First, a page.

Every culture has its own unique superstitions and China is no different. Let’s take a look at some of these Chinese superstitions, and how they may bring you either good luck or bad luck.
Chinese Superstitions with Numbers
The number 4 is the unluckiest Chinese number because it sounds like the word for “death”. Many buildings in China don’t have a 4th floor; some skip any floors with the number, such as 14, 24, 34 and all 40–49 floors.
Therefore, many people choose to avoid the number four like the plague. It’s not uncommon to step into an elevator in China and notice that there’s no button for the 4th floor, or the 13th or 14th floor, for that matter.
Chinese people like superstitions so much that they’ve even adopted the Western superstition of the unlucky number thirteen.
The number 8 is the luckiest Chinese number because it sounds like the word for “wealth”. 88 is considered particularly lucky because it symbolized the “double happiness” characters. Do you remember the Beijing Olympics and its grand opening ceremony? Well, it’s no coincidence that the games commenced at 8:08 PM on August 8th, 2008 (8/8/08). Starting the games at this time was meant to bring good luck.
Chinese Superstitions with Colors
The color white is known as one of the unluckiest Chinese colors because it is associated with mourning and loss. You will oftentimes see Chinese people wearing white to funerals.
The color green can also be considered to be unlucky as it is associated with infidelity. A man wearing a green hat is said to have an unfaithful wife.
The color black is considered to be unlucky as well given its association to the darkness and secrecy. The word ‘mafia’ translates to ‘black society’ in Chinese.
As far as good luck goes…
it doesn’t get much better than the color red in China. It’s the color of the flag, and it represents happiness.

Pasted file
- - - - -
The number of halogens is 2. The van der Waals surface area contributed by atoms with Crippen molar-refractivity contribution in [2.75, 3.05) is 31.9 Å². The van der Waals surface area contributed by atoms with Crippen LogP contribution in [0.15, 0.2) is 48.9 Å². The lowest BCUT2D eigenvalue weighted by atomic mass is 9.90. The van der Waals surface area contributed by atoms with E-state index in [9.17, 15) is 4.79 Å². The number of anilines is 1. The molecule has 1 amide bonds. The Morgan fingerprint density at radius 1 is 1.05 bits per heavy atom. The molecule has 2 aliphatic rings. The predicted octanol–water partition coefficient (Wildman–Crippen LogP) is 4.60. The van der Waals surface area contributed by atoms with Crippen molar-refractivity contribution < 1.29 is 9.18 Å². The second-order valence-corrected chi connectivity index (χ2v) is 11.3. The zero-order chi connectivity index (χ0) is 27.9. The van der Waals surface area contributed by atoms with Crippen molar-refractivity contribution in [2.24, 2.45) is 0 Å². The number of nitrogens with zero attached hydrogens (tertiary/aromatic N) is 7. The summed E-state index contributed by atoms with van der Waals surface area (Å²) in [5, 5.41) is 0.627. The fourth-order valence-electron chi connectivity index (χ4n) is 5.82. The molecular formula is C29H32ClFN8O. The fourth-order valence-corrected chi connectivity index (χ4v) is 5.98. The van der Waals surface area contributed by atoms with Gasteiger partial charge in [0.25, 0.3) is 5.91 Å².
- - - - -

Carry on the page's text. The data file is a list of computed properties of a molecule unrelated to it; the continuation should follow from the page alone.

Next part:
During weddings or festivals, you’ll see red everywhere you go. In particular, during the Spring Festival, children will be given a red envelope full of money as a good luck present.
As it is the color of blood, red is associated with life. In traditional Chinese wedding ceremonies, the bride would wear a red dress.
Miscellaneous Chinese Superstitions
When giving gifts in China, it is imperative that you never give someone a clock. This is due to the fact that “giving a clock” sounds similar to “bid farewell to someone on their deathbed”. As such, giving someone a clock basically means you’re sending them off to the great beyond.
Animals also play a big role in Chinese superstitions. Dragons, used to represent men, are divine beings capable of bringing happiness and good fortune.
Phoenixes, representing women, are also auspicious.
While turtles are revered for their longevity in Chinese culture, they can also be a symbol of bad luck. For example, keeping a turtle as a pet may slow down your business.
If you should find yourself eating in a Chinese restaurant, and you get too full to finish your bowl of rice…
don’t you dare stick your chopsticks in there. This is because chopsticks in a rice bowl resemble the sight of incense at a tomb.